January 4, 2012
I had all these things I thought I was going to tell you, but then I forgot all of them. So, good luck with the reading of whatever it is that I’m about to come up with.
Umm, Parenthood was back on last night, so I had my weekly cry fest. Every episode. Every. All. Oh, also, season 2 of Parenthood is on sale for $15 at Target this week. It’s usually like $40 so that’s a pretty awesome deal. You should get it. (Season 5 of Friday Night Lights is also $15 this week because it’s clearly Sale On Awesome Best Shows of Ever All Times Week at Target.)
So for my last semester of Hebrew this spring, we apparently have to tutor students who are in their second semester. Dr. Dallaire, I think you have some misplaced trust in my Hebrew skills. As in, it’s going to be a rough semester for whichever poor student you place under my tutelage. You may have a lot of false teaching to correct.
I wrote a post about books and reading and discernment and like such as over on Boundless. People are giving me a lot of book recommendations, so if you’re looking for some good books to read, I’d head over there.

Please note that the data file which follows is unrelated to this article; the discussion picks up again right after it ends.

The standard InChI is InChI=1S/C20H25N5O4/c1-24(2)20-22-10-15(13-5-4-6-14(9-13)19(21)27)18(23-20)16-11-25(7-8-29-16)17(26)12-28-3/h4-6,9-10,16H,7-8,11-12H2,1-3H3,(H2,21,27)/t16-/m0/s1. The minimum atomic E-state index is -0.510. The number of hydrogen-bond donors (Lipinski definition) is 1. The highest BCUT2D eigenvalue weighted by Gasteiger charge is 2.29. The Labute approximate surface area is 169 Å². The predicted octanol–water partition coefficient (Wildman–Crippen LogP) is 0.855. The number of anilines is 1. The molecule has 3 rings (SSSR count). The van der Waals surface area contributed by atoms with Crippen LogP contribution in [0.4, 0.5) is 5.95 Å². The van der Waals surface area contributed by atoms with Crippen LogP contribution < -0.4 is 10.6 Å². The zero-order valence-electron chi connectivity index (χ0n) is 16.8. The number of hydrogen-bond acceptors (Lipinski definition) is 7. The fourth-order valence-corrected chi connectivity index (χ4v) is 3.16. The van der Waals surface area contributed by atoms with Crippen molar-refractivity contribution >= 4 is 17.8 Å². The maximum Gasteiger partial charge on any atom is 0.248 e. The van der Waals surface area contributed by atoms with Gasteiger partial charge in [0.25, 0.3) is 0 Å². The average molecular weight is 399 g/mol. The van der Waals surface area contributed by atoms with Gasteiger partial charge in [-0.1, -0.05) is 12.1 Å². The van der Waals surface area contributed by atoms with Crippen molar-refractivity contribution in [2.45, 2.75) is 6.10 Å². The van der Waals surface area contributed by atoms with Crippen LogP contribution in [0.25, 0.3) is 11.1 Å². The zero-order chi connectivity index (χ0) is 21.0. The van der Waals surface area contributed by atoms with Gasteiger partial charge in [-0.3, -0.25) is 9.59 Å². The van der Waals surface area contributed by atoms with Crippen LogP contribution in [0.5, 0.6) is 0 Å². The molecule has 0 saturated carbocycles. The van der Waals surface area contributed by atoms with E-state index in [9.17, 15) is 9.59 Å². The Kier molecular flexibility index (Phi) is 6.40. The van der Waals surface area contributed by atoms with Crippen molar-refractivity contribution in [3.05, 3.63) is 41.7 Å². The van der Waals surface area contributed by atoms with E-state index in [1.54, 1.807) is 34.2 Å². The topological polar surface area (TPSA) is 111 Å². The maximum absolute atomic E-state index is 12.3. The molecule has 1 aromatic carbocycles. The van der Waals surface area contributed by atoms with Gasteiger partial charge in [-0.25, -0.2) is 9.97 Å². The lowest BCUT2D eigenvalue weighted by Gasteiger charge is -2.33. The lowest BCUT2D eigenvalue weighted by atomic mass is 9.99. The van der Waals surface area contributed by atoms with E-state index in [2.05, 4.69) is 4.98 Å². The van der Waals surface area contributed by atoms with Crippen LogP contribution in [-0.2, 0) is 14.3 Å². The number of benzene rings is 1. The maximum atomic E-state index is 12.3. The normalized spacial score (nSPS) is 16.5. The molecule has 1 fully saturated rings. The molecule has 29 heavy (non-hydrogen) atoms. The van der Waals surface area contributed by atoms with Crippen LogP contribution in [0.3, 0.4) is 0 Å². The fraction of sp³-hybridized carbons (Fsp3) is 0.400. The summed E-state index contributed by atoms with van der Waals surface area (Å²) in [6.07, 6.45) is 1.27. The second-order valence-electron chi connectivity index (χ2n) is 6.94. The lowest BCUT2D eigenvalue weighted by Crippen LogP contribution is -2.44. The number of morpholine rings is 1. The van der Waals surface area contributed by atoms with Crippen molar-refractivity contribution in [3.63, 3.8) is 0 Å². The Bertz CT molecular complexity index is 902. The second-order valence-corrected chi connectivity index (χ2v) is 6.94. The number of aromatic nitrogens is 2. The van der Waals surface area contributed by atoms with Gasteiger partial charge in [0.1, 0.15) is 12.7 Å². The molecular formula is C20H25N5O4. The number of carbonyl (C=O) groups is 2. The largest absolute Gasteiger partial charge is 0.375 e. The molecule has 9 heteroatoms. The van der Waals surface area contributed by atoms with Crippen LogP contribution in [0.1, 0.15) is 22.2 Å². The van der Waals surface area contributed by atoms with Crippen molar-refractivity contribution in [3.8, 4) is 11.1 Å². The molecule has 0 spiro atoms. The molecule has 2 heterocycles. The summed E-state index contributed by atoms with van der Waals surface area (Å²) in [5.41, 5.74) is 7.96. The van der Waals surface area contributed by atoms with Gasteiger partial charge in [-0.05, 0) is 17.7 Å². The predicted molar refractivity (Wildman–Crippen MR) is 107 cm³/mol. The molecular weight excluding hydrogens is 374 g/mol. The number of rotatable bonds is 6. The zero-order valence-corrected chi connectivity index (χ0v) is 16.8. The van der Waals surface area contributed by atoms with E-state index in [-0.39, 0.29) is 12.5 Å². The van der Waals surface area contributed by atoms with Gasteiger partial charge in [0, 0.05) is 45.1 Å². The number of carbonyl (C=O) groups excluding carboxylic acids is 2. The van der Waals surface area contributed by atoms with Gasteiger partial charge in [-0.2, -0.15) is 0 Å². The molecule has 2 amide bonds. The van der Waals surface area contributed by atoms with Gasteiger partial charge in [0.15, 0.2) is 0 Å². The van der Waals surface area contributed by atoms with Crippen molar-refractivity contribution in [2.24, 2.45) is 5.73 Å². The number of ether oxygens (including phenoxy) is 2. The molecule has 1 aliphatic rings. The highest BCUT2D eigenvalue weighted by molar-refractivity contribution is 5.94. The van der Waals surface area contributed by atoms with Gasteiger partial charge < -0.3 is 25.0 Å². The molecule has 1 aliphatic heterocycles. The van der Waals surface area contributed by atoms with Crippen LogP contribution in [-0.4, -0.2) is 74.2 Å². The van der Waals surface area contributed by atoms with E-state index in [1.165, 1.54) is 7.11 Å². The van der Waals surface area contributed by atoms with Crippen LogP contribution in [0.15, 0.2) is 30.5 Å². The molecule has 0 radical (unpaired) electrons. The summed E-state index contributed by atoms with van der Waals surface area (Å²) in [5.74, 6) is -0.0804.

So I’m doing some editing of Rio, the curriculum I wrote awhile back. One of the lessons I recently went over was based on Genesis 5, which is entirely a genealogical list. Now, in case you were wondering, it’s kind of tough to write a compelling Sunday school lesson for 5th graders based on a list of a bunch of hard-to-pronounce names. But apparently it got done.
Genesis 5 includes Enoch, a man who “walked faithfully with God 300 years.” That’s a lot of years to be faithful. And he did it. And apparently God walked with him, so much so that one day Enoch just “was no more, because God took him away.” Pretty awesome.
As part of my curriculum we wrote devotionals for the leaders each week. I was editing the one based on this Genesis 5 passage, and was reminded of how cool God really is to be willing to spend time with us. Here’s an excerpt:
God shows up in smoke and fire, with lightning and thunder, in great glory and overwhelming majesty. His holiness is unbearable to us — a people of unclean lips.
God is too much for us.
But as we read Genesis 5, we again see the gentle God who draws near, who creates humans in His image. We see the God who wants the names and descendants of His people recorded in His Word. We read of the great God who allows a sinful man to walk side by side with Him for 300 years. This magnificent God encourages and rewards our feeble attempts at faithfulness.
He is too much.
He really is.
OK, I’m going to be done now. My body is sore from all the resolutioning and burpees and lack of chips and chocolate. Have a good day and stay classy.